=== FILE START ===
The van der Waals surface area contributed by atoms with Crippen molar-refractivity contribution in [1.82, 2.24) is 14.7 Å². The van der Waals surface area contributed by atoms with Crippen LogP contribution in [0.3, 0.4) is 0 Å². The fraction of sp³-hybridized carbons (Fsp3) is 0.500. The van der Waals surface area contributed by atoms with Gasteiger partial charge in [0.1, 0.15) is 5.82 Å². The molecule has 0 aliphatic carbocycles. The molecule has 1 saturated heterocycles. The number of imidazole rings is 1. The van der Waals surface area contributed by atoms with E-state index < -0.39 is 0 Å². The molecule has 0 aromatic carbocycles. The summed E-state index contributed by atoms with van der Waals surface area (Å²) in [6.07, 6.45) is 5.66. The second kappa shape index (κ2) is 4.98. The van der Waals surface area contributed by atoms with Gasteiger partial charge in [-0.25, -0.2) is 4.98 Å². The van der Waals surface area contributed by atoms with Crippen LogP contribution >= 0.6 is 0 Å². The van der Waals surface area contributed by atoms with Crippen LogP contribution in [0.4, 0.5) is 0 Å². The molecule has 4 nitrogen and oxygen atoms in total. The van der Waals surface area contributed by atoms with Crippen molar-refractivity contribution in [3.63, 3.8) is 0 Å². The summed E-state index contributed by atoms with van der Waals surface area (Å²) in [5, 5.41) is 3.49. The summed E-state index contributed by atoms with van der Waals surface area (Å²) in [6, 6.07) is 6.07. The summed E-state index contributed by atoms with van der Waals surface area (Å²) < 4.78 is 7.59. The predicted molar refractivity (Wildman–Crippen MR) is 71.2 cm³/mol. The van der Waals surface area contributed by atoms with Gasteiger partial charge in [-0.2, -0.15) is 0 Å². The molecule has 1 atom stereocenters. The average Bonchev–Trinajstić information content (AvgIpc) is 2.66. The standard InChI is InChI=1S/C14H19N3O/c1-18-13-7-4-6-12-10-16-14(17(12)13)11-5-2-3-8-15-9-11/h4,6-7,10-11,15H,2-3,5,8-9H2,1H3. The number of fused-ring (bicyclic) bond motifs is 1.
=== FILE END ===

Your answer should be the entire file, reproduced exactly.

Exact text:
The van der Waals surface area contributed by atoms with Crippen molar-refractivity contribution in [1.82, 2.24) is 14.7 Å². The van der Waals surface area contributed by atoms with Crippen LogP contribution in [0.3, 0.4) is 0 Å². The fraction of sp³-hybridized carbons (Fsp3) is 0.500. The van der Waals surface area contributed by atoms with Gasteiger partial charge in [0.1, 0.15) is 5.82 Å². The molecule has 0 aliphatic carbocycles. The molecule has 1 saturated heterocycles. The number of imidazole rings is 1. The van der Waals surface area contributed by atoms with E-state index < -0.39 is 0 Å². The molecule has 0 aromatic carbocycles. The summed E-state index contributed by atoms with van der Waals surface area (Å²) in [6.07, 6.45) is 5.66. The second kappa shape index (κ2) is 4.98. The van der Waals surface area contributed by atoms with Gasteiger partial charge in [-0.25, -0.2) is 4.98 Å². The van der Waals surface area contributed by atoms with Crippen LogP contribution >= 0.6 is 0 Å². The van der Waals surface area contributed by atoms with Crippen LogP contribution in [0.4, 0.5) is 0 Å². The molecule has 4 nitrogen and oxygen atoms in total. The van der Waals surface area contributed by atoms with Crippen molar-refractivity contribution in [3.63, 3.8) is 0 Å². The summed E-state index contributed by atoms with van der Waals surface area (Å²) in [5, 5.41) is 3.49. The summed E-state index contributed by atoms with van der Waals surface area (Å²) in [6, 6.07) is 6.07. The summed E-state index contributed by atoms with van der Waals surface area (Å²) < 4.78 is 7.59. The predicted molar refractivity (Wildman–Crippen MR) is 71.2 cm³/mol. The van der Waals surface area contributed by atoms with Gasteiger partial charge in [-0.2, -0.15) is 0 Å². The molecule has 1 atom stereocenters. The average Bonchev–Trinajstić information content (AvgIpc) is 2.66. The standard InChI is InChI=1S/C14H19N3O/c1-18-13-7-4-6-12-10-16-14(17(12)13)11-5-2-3-8-15-9-11/h4,6-7,10-11,15H,2-3,5,8-9H2,1H3. The number of fused-ring (bicyclic) bond motifs is 1.